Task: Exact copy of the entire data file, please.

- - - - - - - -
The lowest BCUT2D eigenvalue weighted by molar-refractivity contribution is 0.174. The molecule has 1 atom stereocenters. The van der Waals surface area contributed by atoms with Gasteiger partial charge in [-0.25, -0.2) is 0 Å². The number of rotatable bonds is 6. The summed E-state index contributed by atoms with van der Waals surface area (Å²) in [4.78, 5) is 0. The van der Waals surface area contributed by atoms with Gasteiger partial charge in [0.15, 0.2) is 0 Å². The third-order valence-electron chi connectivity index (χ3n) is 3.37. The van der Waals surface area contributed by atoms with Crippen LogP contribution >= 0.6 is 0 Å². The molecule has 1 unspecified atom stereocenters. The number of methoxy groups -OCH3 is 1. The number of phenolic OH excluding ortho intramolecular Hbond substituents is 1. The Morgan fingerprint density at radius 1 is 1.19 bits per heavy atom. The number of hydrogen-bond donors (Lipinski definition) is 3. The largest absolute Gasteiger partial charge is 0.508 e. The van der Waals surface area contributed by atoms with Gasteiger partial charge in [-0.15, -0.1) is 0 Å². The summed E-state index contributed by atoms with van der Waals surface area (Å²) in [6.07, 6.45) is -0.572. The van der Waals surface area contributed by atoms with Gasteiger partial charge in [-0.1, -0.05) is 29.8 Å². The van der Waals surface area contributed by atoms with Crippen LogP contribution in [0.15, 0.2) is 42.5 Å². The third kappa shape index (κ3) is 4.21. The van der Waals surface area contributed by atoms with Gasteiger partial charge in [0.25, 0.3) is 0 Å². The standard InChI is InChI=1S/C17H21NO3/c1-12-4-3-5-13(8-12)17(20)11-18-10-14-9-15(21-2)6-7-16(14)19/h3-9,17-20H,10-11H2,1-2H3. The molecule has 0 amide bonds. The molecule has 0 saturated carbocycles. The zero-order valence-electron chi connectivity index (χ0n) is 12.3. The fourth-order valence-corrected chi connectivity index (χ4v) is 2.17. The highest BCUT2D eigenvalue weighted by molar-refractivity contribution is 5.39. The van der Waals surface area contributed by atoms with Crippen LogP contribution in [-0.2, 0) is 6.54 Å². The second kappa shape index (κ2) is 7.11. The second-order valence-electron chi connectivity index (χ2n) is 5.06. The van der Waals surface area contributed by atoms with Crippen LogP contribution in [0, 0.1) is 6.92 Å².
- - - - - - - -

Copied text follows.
The lowest BCUT2D eigenvalue weighted by molar-refractivity contribution is 0.174. The molecule has 1 atom stereocenters. The van der Waals surface area contributed by atoms with Gasteiger partial charge in [-0.25, -0.2) is 0 Å². The number of rotatable bonds is 6. The summed E-state index contributed by atoms with van der Waals surface area (Å²) in [4.78, 5) is 0. The van der Waals surface area contributed by atoms with Gasteiger partial charge in [0.15, 0.2) is 0 Å². The third-order valence-electron chi connectivity index (χ3n) is 3.37. The van der Waals surface area contributed by atoms with Crippen LogP contribution >= 0.6 is 0 Å². The molecule has 1 unspecified atom stereocenters. The number of methoxy groups -OCH3 is 1. The number of phenolic OH excluding ortho intramolecular Hbond substituents is 1. The Morgan fingerprint density at radius 1 is 1.19 bits per heavy atom. The number of hydrogen-bond donors (Lipinski definition) is 3. The largest absolute Gasteiger partial charge is 0.508 e. The van der Waals surface area contributed by atoms with Gasteiger partial charge in [-0.15, -0.1) is 0 Å². The summed E-state index contributed by atoms with van der Waals surface area (Å²) in [6.07, 6.45) is -0.572. The van der Waals surface area contributed by atoms with Gasteiger partial charge in [-0.1, -0.05) is 29.8 Å². The van der Waals surface area contributed by atoms with Crippen LogP contribution in [0.15, 0.2) is 42.5 Å². The third kappa shape index (κ3) is 4.21. The van der Waals surface area contributed by atoms with Gasteiger partial charge in [0.25, 0.3) is 0 Å². The standard InChI is InChI=1S/C17H21NO3/c1-12-4-3-5-13(8-12)17(20)11-18-10-14-9-15(21-2)6-7-16(14)19/h3-9,17-20H,10-11H2,1-2H3. The molecule has 0 amide bonds. The molecule has 0 saturated carbocycles. The zero-order valence-electron chi connectivity index (χ0n) is 12.3. The fourth-order valence-corrected chi connectivity index (χ4v) is 2.17. The highest BCUT2D eigenvalue weighted by molar-refractivity contribution is 5.39. The van der Waals surface area contributed by atoms with Crippen LogP contribution in [-0.2, 0) is 6.54 Å². The second kappa shape index (κ2) is 7.11. The second-order valence-electron chi connectivity index (χ2n) is 5.06. The van der Waals surface area contributed by atoms with Crippen LogP contribution in [0, 0.1) is 6.92 Å².